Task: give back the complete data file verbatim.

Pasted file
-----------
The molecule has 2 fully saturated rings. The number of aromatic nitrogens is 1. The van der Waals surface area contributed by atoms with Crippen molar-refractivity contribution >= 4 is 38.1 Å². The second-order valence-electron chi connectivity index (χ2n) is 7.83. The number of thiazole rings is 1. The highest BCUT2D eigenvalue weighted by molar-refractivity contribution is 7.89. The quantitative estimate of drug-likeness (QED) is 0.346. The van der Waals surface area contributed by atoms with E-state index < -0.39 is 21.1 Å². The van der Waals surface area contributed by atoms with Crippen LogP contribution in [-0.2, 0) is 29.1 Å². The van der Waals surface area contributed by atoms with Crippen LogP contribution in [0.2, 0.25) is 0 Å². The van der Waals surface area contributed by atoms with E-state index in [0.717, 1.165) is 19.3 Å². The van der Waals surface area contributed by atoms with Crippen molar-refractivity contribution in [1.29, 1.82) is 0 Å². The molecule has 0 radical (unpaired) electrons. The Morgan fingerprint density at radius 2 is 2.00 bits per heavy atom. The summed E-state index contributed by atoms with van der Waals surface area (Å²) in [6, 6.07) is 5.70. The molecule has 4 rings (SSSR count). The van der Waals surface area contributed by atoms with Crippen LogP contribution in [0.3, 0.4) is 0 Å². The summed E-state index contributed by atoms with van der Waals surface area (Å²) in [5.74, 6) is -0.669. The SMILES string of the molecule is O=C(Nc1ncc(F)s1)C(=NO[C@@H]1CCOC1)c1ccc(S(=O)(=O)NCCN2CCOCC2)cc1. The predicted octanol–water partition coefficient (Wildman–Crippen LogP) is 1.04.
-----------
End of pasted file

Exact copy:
The molecule has 2 fully saturated rings. The number of aromatic nitrogens is 1. The van der Waals surface area contributed by atoms with Crippen molar-refractivity contribution >= 4 is 38.1 Å². The second-order valence-electron chi connectivity index (χ2n) is 7.83. The number of thiazole rings is 1. The highest BCUT2D eigenvalue weighted by molar-refractivity contribution is 7.89. The quantitative estimate of drug-likeness (QED) is 0.346. The van der Waals surface area contributed by atoms with E-state index < -0.39 is 21.1 Å². The van der Waals surface area contributed by atoms with Crippen LogP contribution in [-0.2, 0) is 29.1 Å². The van der Waals surface area contributed by atoms with Crippen LogP contribution in [0.2, 0.25) is 0 Å². The van der Waals surface area contributed by atoms with E-state index in [0.717, 1.165) is 19.3 Å². The van der Waals surface area contributed by atoms with Crippen molar-refractivity contribution in [1.29, 1.82) is 0 Å². The molecule has 0 radical (unpaired) electrons. The Morgan fingerprint density at radius 2 is 2.00 bits per heavy atom. The summed E-state index contributed by atoms with van der Waals surface area (Å²) in [6, 6.07) is 5.70. The molecule has 4 rings (SSSR count). The van der Waals surface area contributed by atoms with Crippen LogP contribution in [0.3, 0.4) is 0 Å². The summed E-state index contributed by atoms with van der Waals surface area (Å²) in [5.74, 6) is -0.669. The SMILES string of the molecule is O=C(Nc1ncc(F)s1)C(=NO[C@@H]1CCOC1)c1ccc(S(=O)(=O)NCCN2CCOCC2)cc1. The predicted octanol–water partition coefficient (Wildman–Crippen LogP) is 1.04.